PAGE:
Labor Day sets tone for new school year’s focus, future ready

Rachel+Vincent+works+as+a+hostess+at+Waterman%27s.+Pictured+here+on+the+last+day+of+summer%2C+Rachel+uses+the+radio+to+act+on+hostess+duties.

Lindsay Locke

Rachel Vincent works as a hostess at Waterman’s. Pictured here on the last day of summer, Rachel uses the radio to act on hostess duties.

Harley Middleton, Staff Writer

Labor Day marks an important day in history when, on May 11, 1894, workers in Illinois organized a strike that targeted the Pullman Company and the federal government due to major wage cuts. According to Newsweek, the strike involved 250,000 workers in more than 25 states; this strike led to the creation of the first “Labor Day,” now a legal national holiday and usually marks the “end of summer” for most students and signals the beginning of another year of hard work for students.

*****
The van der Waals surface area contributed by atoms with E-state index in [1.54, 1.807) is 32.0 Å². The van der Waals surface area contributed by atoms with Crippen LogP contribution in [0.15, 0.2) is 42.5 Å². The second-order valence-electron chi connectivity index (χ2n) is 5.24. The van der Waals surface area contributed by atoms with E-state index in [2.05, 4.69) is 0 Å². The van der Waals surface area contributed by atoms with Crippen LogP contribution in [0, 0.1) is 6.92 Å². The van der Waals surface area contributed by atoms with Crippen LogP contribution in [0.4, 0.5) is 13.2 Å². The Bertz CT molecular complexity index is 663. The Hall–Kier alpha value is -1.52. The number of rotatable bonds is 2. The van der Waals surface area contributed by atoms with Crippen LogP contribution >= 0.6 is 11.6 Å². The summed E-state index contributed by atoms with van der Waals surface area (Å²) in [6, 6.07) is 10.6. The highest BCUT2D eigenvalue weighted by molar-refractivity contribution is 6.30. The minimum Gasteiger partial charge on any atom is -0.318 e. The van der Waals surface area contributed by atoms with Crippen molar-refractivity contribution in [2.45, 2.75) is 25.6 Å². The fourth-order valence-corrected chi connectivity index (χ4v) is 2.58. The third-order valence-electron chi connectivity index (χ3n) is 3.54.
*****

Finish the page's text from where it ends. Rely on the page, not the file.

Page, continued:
Over the summer VBCPS administration made some proposals about how they would like to see that work administered by its staff and faculty. The focus of the initiative is to create “future ready” learners.

“We no longer work in a time where our job as educators is to help students memorize a few things they might need some day,” said Dr. Claire LeBlanc in a staff newsletter in early August.

This plan focuses on student agency that promotes skills they can carry with them into their lives not only after high school, but after college as well. It helps students become a part of their own learning process and recognizes them as active participants.

“We need to encourage, coach, and otherwise manage student behavior to help them focus on their goals,” said LeBlanc.